The man accused of stabbing five people in a brutal machete attack at the home of a Hasidic rabbi during Hanukkah celebrations pleaded not guilty Monday to 10 federal hate-crime charges.
Grafton Thomas, 37, appeared in court wearing an orange prison top and pants along with slip-on blue sneakers.
He told the judge he was on medication at the time of the attack, including Prozac. He said he was currently taking the antidepressant as well as Latuda, a drug prescribed for bipolar depression.
Thomas was indicted last week on additional hate-crime charges for the Dec. 28 stabbings, bringing the total number of federal charges against him to 10. He also faced state charges and has been held without bond on the federal charges.
Assistant U.S. Attorney Michael Krouse said during an afternoon court hearing that Thomas could face the death penalty if one of the victims, currently in a coma, were to die from his injuries.
Prosecutors alleged that Thomas targeted his victims because of their faith. In a criminal complaint filed in December, prosecutors said they seized journals from his home that referenced Adolf Hitler, Nazi culture and the Black Hebrew Israelites movement.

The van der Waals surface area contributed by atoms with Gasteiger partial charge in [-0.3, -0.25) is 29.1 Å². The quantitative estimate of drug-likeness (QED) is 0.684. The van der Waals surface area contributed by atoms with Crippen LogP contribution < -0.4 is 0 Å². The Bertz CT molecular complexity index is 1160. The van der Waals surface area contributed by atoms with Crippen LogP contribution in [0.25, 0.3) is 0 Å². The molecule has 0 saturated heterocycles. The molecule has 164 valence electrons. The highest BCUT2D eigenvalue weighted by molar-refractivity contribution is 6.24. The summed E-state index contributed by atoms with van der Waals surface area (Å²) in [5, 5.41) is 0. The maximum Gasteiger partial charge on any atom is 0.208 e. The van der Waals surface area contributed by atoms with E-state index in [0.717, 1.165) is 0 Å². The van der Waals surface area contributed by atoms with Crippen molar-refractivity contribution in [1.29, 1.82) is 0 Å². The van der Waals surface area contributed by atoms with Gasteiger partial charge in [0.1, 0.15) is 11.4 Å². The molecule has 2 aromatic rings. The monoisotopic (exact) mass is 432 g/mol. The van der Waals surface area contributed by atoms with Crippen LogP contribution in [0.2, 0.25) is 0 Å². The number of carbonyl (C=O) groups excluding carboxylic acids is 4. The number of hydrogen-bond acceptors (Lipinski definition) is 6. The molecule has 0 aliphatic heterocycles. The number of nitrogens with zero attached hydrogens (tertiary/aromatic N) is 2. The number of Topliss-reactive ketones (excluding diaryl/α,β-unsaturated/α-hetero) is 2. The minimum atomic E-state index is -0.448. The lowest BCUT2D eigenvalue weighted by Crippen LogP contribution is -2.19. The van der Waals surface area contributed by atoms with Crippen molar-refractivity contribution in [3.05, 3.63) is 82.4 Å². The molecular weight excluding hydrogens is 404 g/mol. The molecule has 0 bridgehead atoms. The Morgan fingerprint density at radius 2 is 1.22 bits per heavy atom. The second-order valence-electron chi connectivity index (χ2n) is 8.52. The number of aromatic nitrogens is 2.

The federal indictment charged Thomas with five counts each of attempting to kill victims based on their religion and obstructing the free exercise of religious beliefs by attempting to kill with a dangerous weapon.
“We now allege that he did this with the intention of targeting his victims because of their religion,” Manhattan U.S. Attorney Geoffrey Berman said last week in a news release. “Thomas faces life in prison for his alleged violent acts of prejudice and intolerance.”
Thomas' family pastor, the Rev. Wendy Paige, said that the suspect has been suffering from mental illness and that his family believed that condition -- not hatred toward Jewish people -- was the cause of the alleged stabbings.
Fox News' Lissa Kaplan contributed to this report.